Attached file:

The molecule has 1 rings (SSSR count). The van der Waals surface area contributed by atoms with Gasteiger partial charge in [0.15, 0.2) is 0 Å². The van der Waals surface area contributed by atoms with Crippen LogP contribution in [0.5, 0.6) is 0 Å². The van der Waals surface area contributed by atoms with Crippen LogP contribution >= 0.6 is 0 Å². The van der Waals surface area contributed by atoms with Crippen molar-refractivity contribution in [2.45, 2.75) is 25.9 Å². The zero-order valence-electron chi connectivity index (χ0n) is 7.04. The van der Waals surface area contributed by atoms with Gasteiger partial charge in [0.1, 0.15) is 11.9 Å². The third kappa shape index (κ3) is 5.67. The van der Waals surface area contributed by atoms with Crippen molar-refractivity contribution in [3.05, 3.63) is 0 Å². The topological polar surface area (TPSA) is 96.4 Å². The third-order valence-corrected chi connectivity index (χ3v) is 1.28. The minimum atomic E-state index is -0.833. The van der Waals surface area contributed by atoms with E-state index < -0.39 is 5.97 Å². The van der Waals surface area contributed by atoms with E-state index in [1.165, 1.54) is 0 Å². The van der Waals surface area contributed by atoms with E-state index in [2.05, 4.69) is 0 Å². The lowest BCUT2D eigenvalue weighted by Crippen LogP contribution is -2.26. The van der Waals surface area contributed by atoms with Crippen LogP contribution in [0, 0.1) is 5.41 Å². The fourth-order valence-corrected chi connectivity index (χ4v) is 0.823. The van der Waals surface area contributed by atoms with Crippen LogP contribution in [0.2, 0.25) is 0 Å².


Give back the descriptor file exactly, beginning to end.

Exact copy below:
The molecule has 1 rings (SSSR count). The van der Waals surface area contributed by atoms with Gasteiger partial charge in [0.15, 0.2) is 0 Å². The van der Waals surface area contributed by atoms with Crippen LogP contribution in [0.5, 0.6) is 0 Å². The van der Waals surface area contributed by atoms with Crippen LogP contribution >= 0.6 is 0 Å². The van der Waals surface area contributed by atoms with Crippen molar-refractivity contribution in [2.45, 2.75) is 25.9 Å². The zero-order valence-electron chi connectivity index (χ0n) is 7.04. The van der Waals surface area contributed by atoms with Gasteiger partial charge in [0.1, 0.15) is 11.9 Å². The third kappa shape index (κ3) is 5.67. The van der Waals surface area contributed by atoms with Crippen molar-refractivity contribution in [3.05, 3.63) is 0 Å². The topological polar surface area (TPSA) is 96.4 Å². The third-order valence-corrected chi connectivity index (χ3v) is 1.28. The minimum atomic E-state index is -0.833. The van der Waals surface area contributed by atoms with E-state index < -0.39 is 5.97 Å². The van der Waals surface area contributed by atoms with E-state index in [1.165, 1.54) is 0 Å². The van der Waals surface area contributed by atoms with E-state index in [2.05, 4.69) is 0 Å². The lowest BCUT2D eigenvalue weighted by Crippen LogP contribution is -2.26. The van der Waals surface area contributed by atoms with Crippen LogP contribution in [0, 0.1) is 5.41 Å². The fourth-order valence-corrected chi connectivity index (χ4v) is 0.823. The van der Waals surface area contributed by atoms with Crippen LogP contribution in [0.2, 0.25) is 0 Å².